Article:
BlackBerry's Unified Communications Push Features Familiar Names
Oh BlackBerry, you never say die, do you? Despite asset sales, a trouncing in the market, and more changes than a costume-heavy musical, you're still around and kicking. Now, there's word that BlackBerry is taking a closer focus on the unified communications (UC) market, and pursuing the enterprise user with some familiar names.
The biggest move here is BlackBerry's BlackBerry Messenger (BBM) Enterprise software development kit (SDK), which just recently broke out of beta and now has its sights set on both Android and iOS. Developers will have access to the SDK, which can be used as part of a larger messaging infrastructure, making it easier to build further parts into apps and improve access to UC systems.
While this move may sound odd coming from a company that built its name around hardware, and promptly lost a lot of that ground not long after the iPhone first emerged, it's actually in keeping with an ideological shift that turned the company more toward a focus on services and software products. The result is products like BBM, which are designed to give it an edge over potential competitors like Twilio.
With an array of features baked into it, from file sharing to message editing to even read receipts, it's easy to see why a system like BBM would be prized on its own, and therefore make an excellent addition to the UC market. Throw in the impressive BlackBerry security—encryption and cybersecurity are still hot-button topics and likely will be as long as there are data breaches—and its value only increases.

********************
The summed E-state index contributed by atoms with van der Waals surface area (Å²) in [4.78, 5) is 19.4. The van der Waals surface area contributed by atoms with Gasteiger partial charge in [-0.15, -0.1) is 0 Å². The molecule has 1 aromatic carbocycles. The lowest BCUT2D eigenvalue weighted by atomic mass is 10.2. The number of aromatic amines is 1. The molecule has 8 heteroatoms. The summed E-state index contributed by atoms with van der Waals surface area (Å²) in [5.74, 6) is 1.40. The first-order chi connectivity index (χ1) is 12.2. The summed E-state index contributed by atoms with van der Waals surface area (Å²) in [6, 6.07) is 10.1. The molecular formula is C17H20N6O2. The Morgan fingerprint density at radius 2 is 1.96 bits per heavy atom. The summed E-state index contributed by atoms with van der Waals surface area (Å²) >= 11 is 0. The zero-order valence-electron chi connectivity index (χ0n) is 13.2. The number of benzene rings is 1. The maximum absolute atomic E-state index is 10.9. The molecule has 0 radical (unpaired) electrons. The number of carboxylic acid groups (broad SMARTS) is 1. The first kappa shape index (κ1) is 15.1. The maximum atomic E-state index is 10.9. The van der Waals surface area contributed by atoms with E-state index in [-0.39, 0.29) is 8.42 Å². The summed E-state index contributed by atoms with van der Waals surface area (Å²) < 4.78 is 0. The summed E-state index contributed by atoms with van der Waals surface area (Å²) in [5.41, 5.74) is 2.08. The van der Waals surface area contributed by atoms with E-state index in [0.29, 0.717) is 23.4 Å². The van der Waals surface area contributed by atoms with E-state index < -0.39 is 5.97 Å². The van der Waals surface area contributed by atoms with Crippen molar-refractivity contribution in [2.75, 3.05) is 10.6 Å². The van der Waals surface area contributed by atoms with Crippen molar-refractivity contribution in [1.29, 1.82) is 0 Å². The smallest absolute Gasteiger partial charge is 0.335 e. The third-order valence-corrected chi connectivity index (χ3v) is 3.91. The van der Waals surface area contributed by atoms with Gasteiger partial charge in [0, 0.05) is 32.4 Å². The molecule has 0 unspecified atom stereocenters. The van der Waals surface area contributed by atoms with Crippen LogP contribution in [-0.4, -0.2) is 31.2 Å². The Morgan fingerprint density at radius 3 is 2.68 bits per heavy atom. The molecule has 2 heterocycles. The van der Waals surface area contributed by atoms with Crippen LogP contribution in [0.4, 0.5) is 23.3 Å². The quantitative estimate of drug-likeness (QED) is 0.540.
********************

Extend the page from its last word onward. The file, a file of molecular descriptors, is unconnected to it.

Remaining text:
Since cloud systems are increasingly popular for the versatility and scalability these offer, among other points, it's easy to see why UC is part of the picture. UC works well as a means to provide communications within an organization, as well as to those parts of the organization outside of its physical property. A growing mobile workforce needs such means to keep in contact as part of everyday operations, so seeing BBM and the like take advantage of this new and growing market just sort of follows along like a hand in a glove. Offering up its valuable product line in a SDK form also helps here, allowing businesses access to a fairly easy way to add messaging—and good quality messaging too—to its current app suite.
BlackBerry won't want for competitors in this space, however, so it's clear that it will have to keep innovating to stay ahead. It's got a lot to trade on, though, and may well make a big splash in the UC scene, if only temporarily.
Edited by Alicia Young